When Sanford and Terry Cohen moved to Prescott in 1985, there wasn’t a lot going on in Jewish life.
“The entire Jewish community met in the living room of a house,” Sanford Cohen said. There were about 12 couples. “There was no actual synagogue or temple set up.”
The Prescott Jewish community has grown since then. There are two synagogues and several Israeli-owned companies, including one — CP Technologies — that hosted its grand opening ceremony June 9.
“The Israeli Arizona connection is getting stronger and stronger,” Cohen said, prompting him to decide that now is the time to get his wife’s and his long-envisioned initiative off the ground: The Arizona Israel Chamber of Commerce.
“The common knowledge that people have about Israel is so misinformed that we really felt as though there needed to be some sort of eye-opening avenue, where people can learn about the real Israel and not the one that is portrayed on the news,” Cohen said.
The Cohens plan to focus the chamber on cultural and economic exchange, including in the area of wine making.
To that end, he has spoken with some winemakers and Yavapai College, which has a robust wine program, about the value of a potential learning opportunity with Israelis.
“Israel has done such a phenomenal job of developing a wine-making industry in a terrain and climate that is very similar to Arizona,” Cohen said. “I think Arizona winemakers have a lot to learn from the state of Israel.”
A 2017 study by the Alliance Bank Business Outreach Center and Northern Arizona University found the Arizona wine tourism industry creates an estimated $56.2 million in total economic output.
Paula Woolsey, vice president of the Verde Valley Wine Consortium and professor of wine at Yavapai College, said that footprint has most certainly grown since then, but current data is not available.
“Doing something with Israel would be awesome,” she said. “Talking about wine with people from different places around the world is a great way to bolster your own growth.”
The Cohens are looking at the areas of culinary arts, music and history, but they are open to shifting directions as things progress.
Ruth Ashkenazi joined the chamber as its business development officer the second week of June.
“This is a very serious grassroots effort to make sure that we’re building bridges,” Ashkenazi said. “Especially in this day and age, when there’s so much tension, we need all the bridge building we can get.”
She is looking into potentially creating tourism packages for Israelis visiting Prescott.
Cohen and Ruth said they have seen a lot of emphasis on recruiting support for Israel from Arizona. “We’re actually looking to create more support and stimulate some curiosity about Arizona from Israel,” said Cohen.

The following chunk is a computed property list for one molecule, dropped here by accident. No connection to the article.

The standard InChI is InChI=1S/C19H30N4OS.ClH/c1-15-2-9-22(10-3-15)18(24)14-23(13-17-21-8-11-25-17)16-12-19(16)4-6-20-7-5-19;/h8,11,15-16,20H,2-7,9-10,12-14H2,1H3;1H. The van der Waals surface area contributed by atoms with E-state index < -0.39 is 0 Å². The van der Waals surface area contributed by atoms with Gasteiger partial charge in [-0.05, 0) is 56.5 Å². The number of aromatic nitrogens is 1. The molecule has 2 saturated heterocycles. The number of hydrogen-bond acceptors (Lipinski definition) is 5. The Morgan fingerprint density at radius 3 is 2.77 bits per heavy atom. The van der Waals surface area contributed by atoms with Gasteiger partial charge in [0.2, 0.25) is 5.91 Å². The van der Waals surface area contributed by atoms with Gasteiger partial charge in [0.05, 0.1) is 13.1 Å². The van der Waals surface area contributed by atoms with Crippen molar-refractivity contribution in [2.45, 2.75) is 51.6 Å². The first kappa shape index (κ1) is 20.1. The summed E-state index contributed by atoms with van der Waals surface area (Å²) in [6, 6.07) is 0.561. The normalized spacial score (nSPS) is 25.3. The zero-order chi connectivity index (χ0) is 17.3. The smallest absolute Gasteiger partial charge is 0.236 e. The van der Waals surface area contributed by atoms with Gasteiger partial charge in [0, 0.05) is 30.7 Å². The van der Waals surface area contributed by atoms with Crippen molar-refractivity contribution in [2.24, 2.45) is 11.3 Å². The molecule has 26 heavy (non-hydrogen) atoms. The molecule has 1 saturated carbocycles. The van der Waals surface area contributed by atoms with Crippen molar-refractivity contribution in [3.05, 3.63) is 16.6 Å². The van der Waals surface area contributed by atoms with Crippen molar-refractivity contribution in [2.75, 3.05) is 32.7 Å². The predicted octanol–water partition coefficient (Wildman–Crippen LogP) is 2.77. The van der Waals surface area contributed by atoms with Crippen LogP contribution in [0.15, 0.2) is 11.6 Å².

The Cohens have previous experience with local chambers of commerce. Terry Cohen was vice president of the Prescott Valley Chamber of Commerce from 1987-1994 and Sanford Cohen was president of the chamber from 2001-2002. He was later chairman of the Prescott Chamber of Commerce from 2017-2018. They’ve had the intention and vision for an Arizona Israel Chamber for several years, starting paperwork for the formation of a limited liability company in 2015. They received nonprofit status from the IRS in 2018.
“We had hoped someday that we would do it after our radio career is over, but that doesn’t appear to be in the cards,” said Sanford Cohen, who founded and runs Arizona’s Hometown Radio Group with his wife.
Ashkenazi moved from California to Prescott late last year and happened to meet the Cohens shortly after. They hit it off, and talked about the vision for the chamber as a group.
“With the arrival of CP Technologies to Prescott, we all kind of got our heads together and said, ‘This just might be the springboard to get the Arizona Israel Chamber of Commerce off the ground.’ And so that’s what Ruth generously agreed to be appointed as the business development officer.”
Hillel Newman, Consul General of Israel to the Pacific Southwest of the United States, attended the opening of CP Technologies, where he met the Cohens and Ashkenazi.
Newman said he welcomes the creation of the Arizona Israel Chamber.
It will be the third organization dedicated to “economic relations,” he said, referencing the Arizona Israel Technology Alliance, dedicated to increasing and supporting trade, and the Arizona-Israel Trade and Investment Office in Israel.
Leib Bolel, president and CEO of the Arizona Israel Technology Alliance, said the new chamber has potential.
“With its focus on culture, arts and beyond, there is a large opportunity beyond just technology that the state of Arizona and Israel both share and can benefit from one another,” Bolel said.
Chabad of Prescott Rabbi Elie Filler said he’s seen tremendous growth in the Jewish community in the six years since he’s been in Prescott, and it’s been a source of pride for the town to host the Israeli-owned companies.
“It’s like a super honor to have Israeli companies — I just hear about it from so many people, Jew and Gentile alike,” he said. “It gives a lot of pride to the Jewish people who are here when they see an Israeli company coming and it’s so well-received and supported by everyone in the city.”
It would be nice to have more Israelis come to Prescott to visit, he said. He thinks they will be pleasantly surprised to find Judaism in the small city south of the Bradshaw Mountains. JN